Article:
Employer Neighborhoods and Racial Discrimination
Using a large field experiment, we show that racial composition of employer neighborhoods predicts employment discrimination patterns in a direction suggesting in-group bias. Our data also show racial disparities in the geographic distribution of job postings. Simulations illustrate how these patterns combine to shape disparities. When jobs are located far from Black neighborhoods, Black applicants are doubly disadvantaged: discrimination patterns disfavor them, and they have fewer nearby opportunities. Finally, building on prior work on Ban-the-Box laws, we show that employers in less Black neighborhoods appear much likelier to stereotype Black applicants as potentially criminal when they lack criminal record information.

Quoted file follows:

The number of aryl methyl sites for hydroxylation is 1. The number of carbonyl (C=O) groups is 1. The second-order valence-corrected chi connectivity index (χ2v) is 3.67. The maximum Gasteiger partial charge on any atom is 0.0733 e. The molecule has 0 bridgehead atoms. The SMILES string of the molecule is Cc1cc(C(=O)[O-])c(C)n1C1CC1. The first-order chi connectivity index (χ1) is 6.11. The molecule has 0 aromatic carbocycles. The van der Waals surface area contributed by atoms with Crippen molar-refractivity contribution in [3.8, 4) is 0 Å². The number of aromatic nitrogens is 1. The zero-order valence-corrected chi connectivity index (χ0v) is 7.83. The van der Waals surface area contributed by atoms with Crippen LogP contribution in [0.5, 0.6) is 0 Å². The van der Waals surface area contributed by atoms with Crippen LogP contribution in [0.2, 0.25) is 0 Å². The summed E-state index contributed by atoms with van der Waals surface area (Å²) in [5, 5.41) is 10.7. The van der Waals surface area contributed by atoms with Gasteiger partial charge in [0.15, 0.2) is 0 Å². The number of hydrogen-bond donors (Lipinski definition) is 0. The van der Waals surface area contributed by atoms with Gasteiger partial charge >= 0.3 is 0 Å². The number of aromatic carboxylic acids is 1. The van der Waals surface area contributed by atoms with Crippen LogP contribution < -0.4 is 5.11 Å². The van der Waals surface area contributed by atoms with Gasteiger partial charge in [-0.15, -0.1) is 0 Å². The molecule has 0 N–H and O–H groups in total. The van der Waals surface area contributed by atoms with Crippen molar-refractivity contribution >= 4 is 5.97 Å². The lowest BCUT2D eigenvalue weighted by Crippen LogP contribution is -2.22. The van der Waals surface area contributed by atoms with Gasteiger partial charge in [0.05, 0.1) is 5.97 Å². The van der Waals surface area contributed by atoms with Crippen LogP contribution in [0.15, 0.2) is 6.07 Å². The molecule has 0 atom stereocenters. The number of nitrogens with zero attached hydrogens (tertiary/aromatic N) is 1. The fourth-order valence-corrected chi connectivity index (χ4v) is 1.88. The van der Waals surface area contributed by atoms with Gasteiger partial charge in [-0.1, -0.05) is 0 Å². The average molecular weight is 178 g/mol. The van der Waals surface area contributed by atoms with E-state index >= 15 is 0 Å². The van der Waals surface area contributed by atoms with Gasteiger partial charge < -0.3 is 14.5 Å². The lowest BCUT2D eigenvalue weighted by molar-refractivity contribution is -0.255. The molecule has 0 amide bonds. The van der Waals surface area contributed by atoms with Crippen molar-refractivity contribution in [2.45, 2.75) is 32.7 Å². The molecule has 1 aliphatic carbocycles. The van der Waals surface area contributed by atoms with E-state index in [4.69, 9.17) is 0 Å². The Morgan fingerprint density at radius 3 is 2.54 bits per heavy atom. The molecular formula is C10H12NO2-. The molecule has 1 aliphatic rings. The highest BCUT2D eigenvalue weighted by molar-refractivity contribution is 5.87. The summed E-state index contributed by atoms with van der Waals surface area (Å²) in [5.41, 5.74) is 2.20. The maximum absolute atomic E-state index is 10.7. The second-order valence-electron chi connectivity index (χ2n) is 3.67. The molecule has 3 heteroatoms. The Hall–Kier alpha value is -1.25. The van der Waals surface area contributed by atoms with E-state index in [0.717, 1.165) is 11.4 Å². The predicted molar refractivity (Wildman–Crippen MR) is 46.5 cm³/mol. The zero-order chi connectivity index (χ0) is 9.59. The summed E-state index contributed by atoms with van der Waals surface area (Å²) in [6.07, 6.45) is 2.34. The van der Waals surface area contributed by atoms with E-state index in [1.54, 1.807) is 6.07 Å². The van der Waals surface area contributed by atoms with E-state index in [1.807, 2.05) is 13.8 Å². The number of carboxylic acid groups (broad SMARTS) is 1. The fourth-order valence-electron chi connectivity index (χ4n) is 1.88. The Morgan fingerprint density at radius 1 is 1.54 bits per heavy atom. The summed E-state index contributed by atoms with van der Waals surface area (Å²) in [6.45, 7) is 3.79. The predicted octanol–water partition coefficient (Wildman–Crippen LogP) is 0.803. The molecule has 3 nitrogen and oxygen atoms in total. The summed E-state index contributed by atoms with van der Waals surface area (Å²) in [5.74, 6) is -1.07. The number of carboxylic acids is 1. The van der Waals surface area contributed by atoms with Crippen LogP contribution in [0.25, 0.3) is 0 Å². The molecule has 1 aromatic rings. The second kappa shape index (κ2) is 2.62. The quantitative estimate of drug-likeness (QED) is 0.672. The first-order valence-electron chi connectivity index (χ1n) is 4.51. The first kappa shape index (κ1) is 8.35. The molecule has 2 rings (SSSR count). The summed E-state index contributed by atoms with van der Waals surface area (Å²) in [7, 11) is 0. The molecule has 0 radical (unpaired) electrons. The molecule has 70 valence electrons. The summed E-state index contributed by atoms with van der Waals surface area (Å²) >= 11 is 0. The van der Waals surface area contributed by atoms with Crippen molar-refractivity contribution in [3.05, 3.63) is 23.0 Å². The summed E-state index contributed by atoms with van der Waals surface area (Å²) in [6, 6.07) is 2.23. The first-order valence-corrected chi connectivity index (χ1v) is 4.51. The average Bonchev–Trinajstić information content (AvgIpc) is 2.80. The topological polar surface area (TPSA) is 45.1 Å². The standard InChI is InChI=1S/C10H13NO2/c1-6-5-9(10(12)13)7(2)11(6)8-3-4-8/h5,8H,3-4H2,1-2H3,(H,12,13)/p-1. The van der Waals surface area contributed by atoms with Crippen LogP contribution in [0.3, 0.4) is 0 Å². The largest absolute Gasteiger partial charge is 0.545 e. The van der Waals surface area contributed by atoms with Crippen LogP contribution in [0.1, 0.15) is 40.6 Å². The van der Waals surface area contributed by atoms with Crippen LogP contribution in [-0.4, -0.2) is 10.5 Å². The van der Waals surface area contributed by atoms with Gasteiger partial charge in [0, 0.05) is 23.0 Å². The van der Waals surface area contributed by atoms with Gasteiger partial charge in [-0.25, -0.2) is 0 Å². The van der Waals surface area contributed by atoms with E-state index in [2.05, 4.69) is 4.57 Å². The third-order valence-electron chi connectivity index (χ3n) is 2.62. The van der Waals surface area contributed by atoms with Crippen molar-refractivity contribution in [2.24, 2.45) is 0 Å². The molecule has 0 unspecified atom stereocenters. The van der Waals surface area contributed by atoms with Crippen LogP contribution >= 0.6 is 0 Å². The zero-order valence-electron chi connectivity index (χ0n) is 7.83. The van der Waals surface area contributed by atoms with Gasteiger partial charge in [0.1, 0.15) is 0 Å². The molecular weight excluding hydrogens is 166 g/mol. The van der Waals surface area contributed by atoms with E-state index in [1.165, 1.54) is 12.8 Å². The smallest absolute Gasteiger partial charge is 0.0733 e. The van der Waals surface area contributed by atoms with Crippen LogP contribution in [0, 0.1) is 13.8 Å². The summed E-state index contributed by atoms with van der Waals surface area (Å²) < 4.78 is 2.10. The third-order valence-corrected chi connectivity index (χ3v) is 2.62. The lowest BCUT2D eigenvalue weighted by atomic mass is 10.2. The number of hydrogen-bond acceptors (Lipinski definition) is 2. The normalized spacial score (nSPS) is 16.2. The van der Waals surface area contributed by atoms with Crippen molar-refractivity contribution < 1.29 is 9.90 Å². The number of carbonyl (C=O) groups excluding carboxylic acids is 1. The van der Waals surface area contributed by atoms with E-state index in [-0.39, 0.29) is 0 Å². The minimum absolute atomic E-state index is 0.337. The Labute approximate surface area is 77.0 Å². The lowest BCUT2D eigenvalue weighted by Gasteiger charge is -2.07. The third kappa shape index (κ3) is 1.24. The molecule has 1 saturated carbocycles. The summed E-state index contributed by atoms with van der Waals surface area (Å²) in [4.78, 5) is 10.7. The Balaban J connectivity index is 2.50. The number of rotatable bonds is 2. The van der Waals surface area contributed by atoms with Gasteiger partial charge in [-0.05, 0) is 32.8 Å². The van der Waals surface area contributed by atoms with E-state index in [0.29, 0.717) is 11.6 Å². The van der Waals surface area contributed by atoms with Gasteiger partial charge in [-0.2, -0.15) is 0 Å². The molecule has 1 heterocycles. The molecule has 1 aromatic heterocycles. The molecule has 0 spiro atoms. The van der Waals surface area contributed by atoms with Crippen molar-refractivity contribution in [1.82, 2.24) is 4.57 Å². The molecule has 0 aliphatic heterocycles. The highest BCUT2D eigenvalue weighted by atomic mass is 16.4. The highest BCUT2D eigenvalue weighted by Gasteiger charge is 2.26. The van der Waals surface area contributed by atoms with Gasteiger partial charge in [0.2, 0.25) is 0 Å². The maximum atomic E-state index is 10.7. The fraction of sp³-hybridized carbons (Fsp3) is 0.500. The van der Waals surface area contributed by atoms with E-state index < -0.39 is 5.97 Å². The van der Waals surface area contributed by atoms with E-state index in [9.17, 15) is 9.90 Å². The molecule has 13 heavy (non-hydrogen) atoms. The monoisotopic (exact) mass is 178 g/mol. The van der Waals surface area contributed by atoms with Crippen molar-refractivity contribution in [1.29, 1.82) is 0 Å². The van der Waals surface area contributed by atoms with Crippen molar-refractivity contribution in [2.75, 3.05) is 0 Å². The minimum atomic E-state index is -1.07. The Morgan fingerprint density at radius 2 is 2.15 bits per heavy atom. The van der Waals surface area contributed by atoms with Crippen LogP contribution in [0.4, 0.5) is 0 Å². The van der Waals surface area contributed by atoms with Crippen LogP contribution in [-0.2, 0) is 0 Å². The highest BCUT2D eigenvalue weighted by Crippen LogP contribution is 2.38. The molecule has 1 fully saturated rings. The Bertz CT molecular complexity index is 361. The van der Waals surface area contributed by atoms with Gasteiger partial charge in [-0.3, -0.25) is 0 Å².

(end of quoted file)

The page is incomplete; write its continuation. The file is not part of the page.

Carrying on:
Rutgers University and University of Chicago, respectively. Thanks to Sara Heller for helpful comments; research assistants Linfeng Li, Monica Mogollon, Humberto Martinez Beltran, Jason Marquez, Keerthana Nunna, and Yongbo Sim; and workshop participants at the University of Chicago, the University of Michigan, NYU, Georgetown, George Mason University, The University of California-Berkeley, and Wayne State University. We also thank the many research assistants who helped to carry out the underlying experiment, as well as all those who offered feedback on that work (see Agan and Starr 2018 for detailed acknowledgments). The experiment was generously funded by the Princeton University Industrial Relations Section, the University of Michigan Empirical Legal Studies Center, and the University of Michigan Office of Research. The RCT was registered in the American Economic Association Registry for randomized control trials under trial number AEARCTR-0000675. The views expressed herein are those of the authors and do not necessarily reflect the views of the National Bureau of Economic Research.